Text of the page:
CLINICAL CASES
191
A PPR O A C H TO O X ID A TIV E PH O SPH O R Y L A T IO N
A N D LACTATE
O bjectives
1.
Understand how hypoxemia (e.g., rhabdomyolysis) leads to reduced
oxidative phosphorylation and increased lactic acid production.
2.
Be familiar with the pyruvate cycle and the importance of NADH levels.
3.
Know about the lactic acid pathway.
D efinitions
Anion gap: A calculation of the routinely measured cations minus the rou-
tinely measured anions. Since in all fluids the sum of the positive
charges (cations) must be balanced with the negative charges (anions),
the anion gap is an artifact of measurement. Because the [K+] is small,
it is usually omitted from the calculation. The equation most frequently
used to calculate the anion gap is
AG = [Na+] - ([Cl-] + [HCO3-])
Gluconeogenesis: The series of biochemical reactions in which glucose is
synthesized in the liver (and other gluconeogenic tissues) from small
organic acids such as lactate, pyruvate, and oxaloacetate.
Hematin: Heme in which the coordinated iron is in the ferric (Fe3+) oxida-
tion state.
Myoglobin: A large heme-containing protein that is able to bind oxygen
and release it in tissues in which the oxygen tension is low.
b-Oxidation: The series of biochemical reactions in which fatty acids are
degraded to acetyl-CoA, which then enters the tricarboxylic acid cycle
for the production of energy in the form of reducing equivalents and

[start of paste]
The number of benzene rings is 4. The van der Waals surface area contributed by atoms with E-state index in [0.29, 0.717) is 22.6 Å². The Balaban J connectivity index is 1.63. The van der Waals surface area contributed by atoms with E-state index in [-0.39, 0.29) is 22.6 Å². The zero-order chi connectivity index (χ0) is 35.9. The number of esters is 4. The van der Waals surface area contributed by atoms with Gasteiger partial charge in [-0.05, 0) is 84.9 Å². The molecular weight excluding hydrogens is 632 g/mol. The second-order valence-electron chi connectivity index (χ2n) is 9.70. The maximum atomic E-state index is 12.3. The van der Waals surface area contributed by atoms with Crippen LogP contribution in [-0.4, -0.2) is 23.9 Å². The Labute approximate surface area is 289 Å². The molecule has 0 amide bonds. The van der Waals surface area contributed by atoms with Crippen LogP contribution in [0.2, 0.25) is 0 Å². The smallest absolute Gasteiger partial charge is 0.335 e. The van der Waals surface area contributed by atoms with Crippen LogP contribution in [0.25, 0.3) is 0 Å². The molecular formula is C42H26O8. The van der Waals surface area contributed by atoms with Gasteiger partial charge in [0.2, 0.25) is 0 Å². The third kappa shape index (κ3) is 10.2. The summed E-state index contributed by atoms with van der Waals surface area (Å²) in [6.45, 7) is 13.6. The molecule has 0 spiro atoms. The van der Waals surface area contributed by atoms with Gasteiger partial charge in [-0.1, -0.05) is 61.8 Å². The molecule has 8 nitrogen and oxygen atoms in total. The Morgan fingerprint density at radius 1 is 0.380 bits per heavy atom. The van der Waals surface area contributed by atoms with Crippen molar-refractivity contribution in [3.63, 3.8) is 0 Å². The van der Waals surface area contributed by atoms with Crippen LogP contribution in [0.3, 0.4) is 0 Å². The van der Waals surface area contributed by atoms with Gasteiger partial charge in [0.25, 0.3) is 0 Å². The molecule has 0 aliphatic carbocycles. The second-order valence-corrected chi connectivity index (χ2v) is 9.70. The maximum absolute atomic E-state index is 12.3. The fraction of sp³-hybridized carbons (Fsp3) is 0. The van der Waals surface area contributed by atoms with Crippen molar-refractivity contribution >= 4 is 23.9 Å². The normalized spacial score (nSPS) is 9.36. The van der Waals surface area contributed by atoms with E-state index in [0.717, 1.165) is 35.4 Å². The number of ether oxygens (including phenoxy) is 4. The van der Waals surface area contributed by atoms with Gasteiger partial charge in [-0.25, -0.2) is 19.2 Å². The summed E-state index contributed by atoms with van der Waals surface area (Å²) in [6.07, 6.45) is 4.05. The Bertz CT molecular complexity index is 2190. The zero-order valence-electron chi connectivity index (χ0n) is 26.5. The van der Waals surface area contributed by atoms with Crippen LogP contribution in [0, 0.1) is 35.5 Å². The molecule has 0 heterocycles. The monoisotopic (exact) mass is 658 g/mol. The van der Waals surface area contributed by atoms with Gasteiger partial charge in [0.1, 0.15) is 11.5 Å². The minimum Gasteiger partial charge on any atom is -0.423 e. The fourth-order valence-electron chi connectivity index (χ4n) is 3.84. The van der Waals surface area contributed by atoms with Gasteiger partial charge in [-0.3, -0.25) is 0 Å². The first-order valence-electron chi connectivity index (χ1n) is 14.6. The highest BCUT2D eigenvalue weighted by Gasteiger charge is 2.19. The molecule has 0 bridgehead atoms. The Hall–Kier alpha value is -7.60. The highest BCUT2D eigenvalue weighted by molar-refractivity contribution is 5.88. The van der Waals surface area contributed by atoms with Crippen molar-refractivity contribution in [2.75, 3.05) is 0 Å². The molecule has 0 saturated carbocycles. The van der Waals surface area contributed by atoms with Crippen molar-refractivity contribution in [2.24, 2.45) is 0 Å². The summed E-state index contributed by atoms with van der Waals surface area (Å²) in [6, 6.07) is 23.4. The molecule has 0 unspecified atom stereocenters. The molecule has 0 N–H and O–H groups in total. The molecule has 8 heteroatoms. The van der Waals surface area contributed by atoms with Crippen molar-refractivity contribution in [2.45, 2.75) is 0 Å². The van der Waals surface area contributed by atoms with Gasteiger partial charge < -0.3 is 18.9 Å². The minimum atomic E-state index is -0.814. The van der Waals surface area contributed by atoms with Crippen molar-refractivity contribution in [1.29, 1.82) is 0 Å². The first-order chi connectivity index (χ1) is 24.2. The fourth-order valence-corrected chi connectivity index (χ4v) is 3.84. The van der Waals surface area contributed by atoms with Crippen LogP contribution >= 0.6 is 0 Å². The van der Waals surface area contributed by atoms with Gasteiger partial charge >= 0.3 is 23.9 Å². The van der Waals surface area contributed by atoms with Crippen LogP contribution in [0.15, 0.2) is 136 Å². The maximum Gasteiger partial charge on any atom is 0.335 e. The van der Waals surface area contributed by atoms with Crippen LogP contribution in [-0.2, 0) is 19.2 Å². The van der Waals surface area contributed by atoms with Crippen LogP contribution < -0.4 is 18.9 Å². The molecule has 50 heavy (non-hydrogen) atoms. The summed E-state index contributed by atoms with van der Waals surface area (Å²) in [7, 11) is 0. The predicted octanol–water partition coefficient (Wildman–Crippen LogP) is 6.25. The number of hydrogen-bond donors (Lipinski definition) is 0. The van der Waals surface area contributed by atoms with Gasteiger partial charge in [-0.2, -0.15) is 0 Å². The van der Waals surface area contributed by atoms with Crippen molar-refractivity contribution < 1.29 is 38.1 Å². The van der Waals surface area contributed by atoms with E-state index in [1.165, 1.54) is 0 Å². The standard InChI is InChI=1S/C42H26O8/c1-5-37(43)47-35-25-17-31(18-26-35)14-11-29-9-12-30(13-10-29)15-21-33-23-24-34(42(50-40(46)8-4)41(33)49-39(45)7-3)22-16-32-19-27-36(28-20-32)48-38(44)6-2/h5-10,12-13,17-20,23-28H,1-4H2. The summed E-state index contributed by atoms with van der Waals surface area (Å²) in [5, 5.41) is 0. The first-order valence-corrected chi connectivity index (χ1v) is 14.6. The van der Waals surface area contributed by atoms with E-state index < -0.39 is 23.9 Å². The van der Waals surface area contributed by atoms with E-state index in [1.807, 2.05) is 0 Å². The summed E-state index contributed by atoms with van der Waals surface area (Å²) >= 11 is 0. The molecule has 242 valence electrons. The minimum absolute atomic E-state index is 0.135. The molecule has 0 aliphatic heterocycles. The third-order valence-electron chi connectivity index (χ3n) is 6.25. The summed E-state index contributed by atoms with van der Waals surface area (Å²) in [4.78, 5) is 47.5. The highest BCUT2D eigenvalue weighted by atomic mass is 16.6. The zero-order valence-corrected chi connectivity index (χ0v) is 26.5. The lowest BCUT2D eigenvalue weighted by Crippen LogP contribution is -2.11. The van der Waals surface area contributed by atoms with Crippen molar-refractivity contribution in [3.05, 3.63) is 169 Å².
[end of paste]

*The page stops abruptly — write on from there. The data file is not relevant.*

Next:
GTP. Each round of P-oxidation shortens the fatty acid by two carbons
and, in addition to acetyl-CoA, produces NADH and FADH2, which are
fed into the electron transport system for the production of ATP.
D ISC U SSIO N
The exercising muscle’s sources of energy are primarily glucose and fatty
acids. The muscle obtains glucose from the blood or the breakdown of stored
glycogen in the muscle. Fatty acids are acquired as free fatty acids from the
blood or from the breakdown of triglycerides that are stored in the muscle. For
complete oxidation of these sources of energy, the metabolic intermediate
acetyl coenzyme A (acetyl-CoA) must be oxidized through the TCA cycle,
and the reducing equivalents produced (NADH and FADH2) must be trans-
ferred to O2 through the mitochondrial electron transport system. This electron
transfer process produces a proton gradient across the inner mitochondrial
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